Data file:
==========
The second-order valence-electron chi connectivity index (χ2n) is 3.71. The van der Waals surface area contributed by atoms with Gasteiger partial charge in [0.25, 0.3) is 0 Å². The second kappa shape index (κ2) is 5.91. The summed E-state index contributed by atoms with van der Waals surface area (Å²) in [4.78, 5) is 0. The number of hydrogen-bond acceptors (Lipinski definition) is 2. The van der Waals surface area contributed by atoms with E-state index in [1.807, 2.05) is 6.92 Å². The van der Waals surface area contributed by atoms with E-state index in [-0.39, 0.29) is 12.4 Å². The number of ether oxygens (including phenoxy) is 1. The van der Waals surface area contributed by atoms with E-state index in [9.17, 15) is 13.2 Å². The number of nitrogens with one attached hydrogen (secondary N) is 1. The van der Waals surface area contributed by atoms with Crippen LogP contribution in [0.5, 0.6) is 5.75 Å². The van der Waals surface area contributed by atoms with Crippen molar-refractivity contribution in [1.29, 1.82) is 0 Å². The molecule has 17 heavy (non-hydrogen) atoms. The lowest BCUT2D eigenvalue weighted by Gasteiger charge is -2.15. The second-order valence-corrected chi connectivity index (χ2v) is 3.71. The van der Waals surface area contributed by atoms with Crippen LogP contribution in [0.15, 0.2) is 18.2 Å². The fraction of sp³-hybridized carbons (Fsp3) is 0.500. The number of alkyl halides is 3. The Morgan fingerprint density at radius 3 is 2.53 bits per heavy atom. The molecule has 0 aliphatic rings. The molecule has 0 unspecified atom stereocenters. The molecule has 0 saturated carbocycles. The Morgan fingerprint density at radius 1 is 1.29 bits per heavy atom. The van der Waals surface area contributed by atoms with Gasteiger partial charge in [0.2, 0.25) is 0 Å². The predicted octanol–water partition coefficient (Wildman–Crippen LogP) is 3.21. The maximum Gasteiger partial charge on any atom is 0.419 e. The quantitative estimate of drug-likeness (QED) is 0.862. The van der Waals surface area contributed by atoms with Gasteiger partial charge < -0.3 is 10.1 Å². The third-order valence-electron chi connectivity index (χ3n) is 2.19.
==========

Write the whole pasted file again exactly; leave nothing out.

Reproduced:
The second-order valence-electron chi connectivity index (χ2n) is 3.71. The van der Waals surface area contributed by atoms with Gasteiger partial charge in [0.25, 0.3) is 0 Å². The second kappa shape index (κ2) is 5.91. The summed E-state index contributed by atoms with van der Waals surface area (Å²) in [4.78, 5) is 0. The number of hydrogen-bond acceptors (Lipinski definition) is 2. The van der Waals surface area contributed by atoms with E-state index in [1.807, 2.05) is 6.92 Å². The van der Waals surface area contributed by atoms with E-state index in [-0.39, 0.29) is 12.4 Å². The number of ether oxygens (including phenoxy) is 1. The van der Waals surface area contributed by atoms with E-state index in [9.17, 15) is 13.2 Å². The number of nitrogens with one attached hydrogen (secondary N) is 1. The van der Waals surface area contributed by atoms with Crippen LogP contribution in [0.5, 0.6) is 5.75 Å². The van der Waals surface area contributed by atoms with Crippen molar-refractivity contribution in [1.29, 1.82) is 0 Å². The molecule has 17 heavy (non-hydrogen) atoms. The lowest BCUT2D eigenvalue weighted by Gasteiger charge is -2.15. The second-order valence-corrected chi connectivity index (χ2v) is 3.71. The van der Waals surface area contributed by atoms with Crippen LogP contribution in [0.15, 0.2) is 18.2 Å². The fraction of sp³-hybridized carbons (Fsp3) is 0.500. The number of alkyl halides is 3. The Morgan fingerprint density at radius 3 is 2.53 bits per heavy atom. The molecule has 0 aliphatic rings. The molecule has 0 unspecified atom stereocenters. The molecule has 0 saturated carbocycles. The Morgan fingerprint density at radius 1 is 1.29 bits per heavy atom. The van der Waals surface area contributed by atoms with Gasteiger partial charge in [0.2, 0.25) is 0 Å². The predicted octanol–water partition coefficient (Wildman–Crippen LogP) is 3.21. The maximum Gasteiger partial charge on any atom is 0.419 e. The quantitative estimate of drug-likeness (QED) is 0.862. The van der Waals surface area contributed by atoms with Gasteiger partial charge < -0.3 is 10.1 Å². The third-order valence-electron chi connectivity index (χ3n) is 2.19.